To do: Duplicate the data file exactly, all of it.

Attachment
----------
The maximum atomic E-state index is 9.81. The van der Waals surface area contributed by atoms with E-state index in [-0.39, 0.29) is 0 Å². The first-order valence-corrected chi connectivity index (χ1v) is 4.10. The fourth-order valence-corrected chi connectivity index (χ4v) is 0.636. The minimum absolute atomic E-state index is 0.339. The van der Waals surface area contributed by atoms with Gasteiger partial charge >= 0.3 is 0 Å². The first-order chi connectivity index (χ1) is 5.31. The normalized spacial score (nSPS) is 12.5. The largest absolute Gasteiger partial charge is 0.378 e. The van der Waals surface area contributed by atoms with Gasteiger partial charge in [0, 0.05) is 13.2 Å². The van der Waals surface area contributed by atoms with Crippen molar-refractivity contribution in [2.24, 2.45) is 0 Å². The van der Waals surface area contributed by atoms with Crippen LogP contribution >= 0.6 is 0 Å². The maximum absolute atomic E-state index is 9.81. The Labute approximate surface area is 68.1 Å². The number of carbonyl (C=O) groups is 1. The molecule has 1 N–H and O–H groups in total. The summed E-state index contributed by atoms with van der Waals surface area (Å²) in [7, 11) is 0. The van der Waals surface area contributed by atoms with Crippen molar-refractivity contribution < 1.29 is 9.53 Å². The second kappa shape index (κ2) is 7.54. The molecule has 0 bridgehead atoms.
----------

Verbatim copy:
The maximum atomic E-state index is 9.81. The van der Waals surface area contributed by atoms with E-state index in [-0.39, 0.29) is 0 Å². The first-order valence-corrected chi connectivity index (χ1v) is 4.10. The fourth-order valence-corrected chi connectivity index (χ4v) is 0.636. The minimum absolute atomic E-state index is 0.339. The van der Waals surface area contributed by atoms with Gasteiger partial charge >= 0.3 is 0 Å². The first-order chi connectivity index (χ1) is 5.31. The normalized spacial score (nSPS) is 12.5. The largest absolute Gasteiger partial charge is 0.378 e. The van der Waals surface area contributed by atoms with Gasteiger partial charge in [0, 0.05) is 13.2 Å². The van der Waals surface area contributed by atoms with Crippen molar-refractivity contribution in [2.24, 2.45) is 0 Å². The van der Waals surface area contributed by atoms with Crippen LogP contribution >= 0.6 is 0 Å². The maximum absolute atomic E-state index is 9.81. The Labute approximate surface area is 68.1 Å². The number of carbonyl (C=O) groups is 1. The molecule has 1 N–H and O–H groups in total. The summed E-state index contributed by atoms with van der Waals surface area (Å²) in [7, 11) is 0. The van der Waals surface area contributed by atoms with Crippen molar-refractivity contribution < 1.29 is 9.53 Å². The second kappa shape index (κ2) is 7.54. The molecule has 0 bridgehead atoms.